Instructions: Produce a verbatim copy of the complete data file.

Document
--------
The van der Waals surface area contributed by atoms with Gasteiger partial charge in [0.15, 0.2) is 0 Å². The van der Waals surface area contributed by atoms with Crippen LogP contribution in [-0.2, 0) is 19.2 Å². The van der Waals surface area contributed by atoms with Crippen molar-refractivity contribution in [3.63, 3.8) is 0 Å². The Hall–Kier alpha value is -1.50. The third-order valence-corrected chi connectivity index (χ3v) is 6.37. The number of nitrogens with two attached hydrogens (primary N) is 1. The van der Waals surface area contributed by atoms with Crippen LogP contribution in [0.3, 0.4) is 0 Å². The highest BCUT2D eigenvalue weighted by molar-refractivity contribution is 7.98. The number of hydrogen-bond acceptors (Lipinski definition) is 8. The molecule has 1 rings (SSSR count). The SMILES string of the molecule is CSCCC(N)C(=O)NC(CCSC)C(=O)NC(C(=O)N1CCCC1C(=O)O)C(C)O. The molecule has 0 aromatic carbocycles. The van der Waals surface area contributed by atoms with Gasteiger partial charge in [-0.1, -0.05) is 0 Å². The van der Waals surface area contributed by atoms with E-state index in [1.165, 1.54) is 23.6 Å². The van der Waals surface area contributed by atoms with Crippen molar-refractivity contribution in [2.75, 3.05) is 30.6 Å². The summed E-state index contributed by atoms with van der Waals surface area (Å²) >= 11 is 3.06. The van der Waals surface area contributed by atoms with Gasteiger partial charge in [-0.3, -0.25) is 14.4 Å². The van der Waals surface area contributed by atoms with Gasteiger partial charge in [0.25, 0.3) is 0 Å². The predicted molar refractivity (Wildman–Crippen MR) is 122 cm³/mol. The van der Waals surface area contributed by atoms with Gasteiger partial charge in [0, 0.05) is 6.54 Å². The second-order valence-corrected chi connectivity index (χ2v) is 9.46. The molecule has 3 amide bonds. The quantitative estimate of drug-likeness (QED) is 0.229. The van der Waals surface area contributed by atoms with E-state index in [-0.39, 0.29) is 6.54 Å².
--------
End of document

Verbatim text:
The van der Waals surface area contributed by atoms with Gasteiger partial charge in [0.15, 0.2) is 0 Å². The van der Waals surface area contributed by atoms with Crippen LogP contribution in [-0.2, 0) is 19.2 Å². The van der Waals surface area contributed by atoms with Crippen molar-refractivity contribution in [3.63, 3.8) is 0 Å². The Hall–Kier alpha value is -1.50. The third-order valence-corrected chi connectivity index (χ3v) is 6.37. The number of nitrogens with two attached hydrogens (primary N) is 1. The van der Waals surface area contributed by atoms with Crippen LogP contribution in [0.3, 0.4) is 0 Å². The highest BCUT2D eigenvalue weighted by molar-refractivity contribution is 7.98. The number of hydrogen-bond acceptors (Lipinski definition) is 8. The molecule has 1 rings (SSSR count). The SMILES string of the molecule is CSCCC(N)C(=O)NC(CCSC)C(=O)NC(C(=O)N1CCCC1C(=O)O)C(C)O. The molecule has 0 aromatic carbocycles. The van der Waals surface area contributed by atoms with Gasteiger partial charge in [-0.1, -0.05) is 0 Å². The van der Waals surface area contributed by atoms with E-state index in [1.165, 1.54) is 23.6 Å². The van der Waals surface area contributed by atoms with Crippen molar-refractivity contribution in [2.75, 3.05) is 30.6 Å². The summed E-state index contributed by atoms with van der Waals surface area (Å²) >= 11 is 3.06. The van der Waals surface area contributed by atoms with Gasteiger partial charge in [-0.3, -0.25) is 14.4 Å². The van der Waals surface area contributed by atoms with Gasteiger partial charge in [0.25, 0.3) is 0 Å². The predicted molar refractivity (Wildman–Crippen MR) is 122 cm³/mol. The van der Waals surface area contributed by atoms with Gasteiger partial charge in [0, 0.05) is 6.54 Å². The second-order valence-corrected chi connectivity index (χ2v) is 9.46. The molecule has 3 amide bonds. The quantitative estimate of drug-likeness (QED) is 0.229. The van der Waals surface area contributed by atoms with E-state index in [-0.39, 0.29) is 6.54 Å².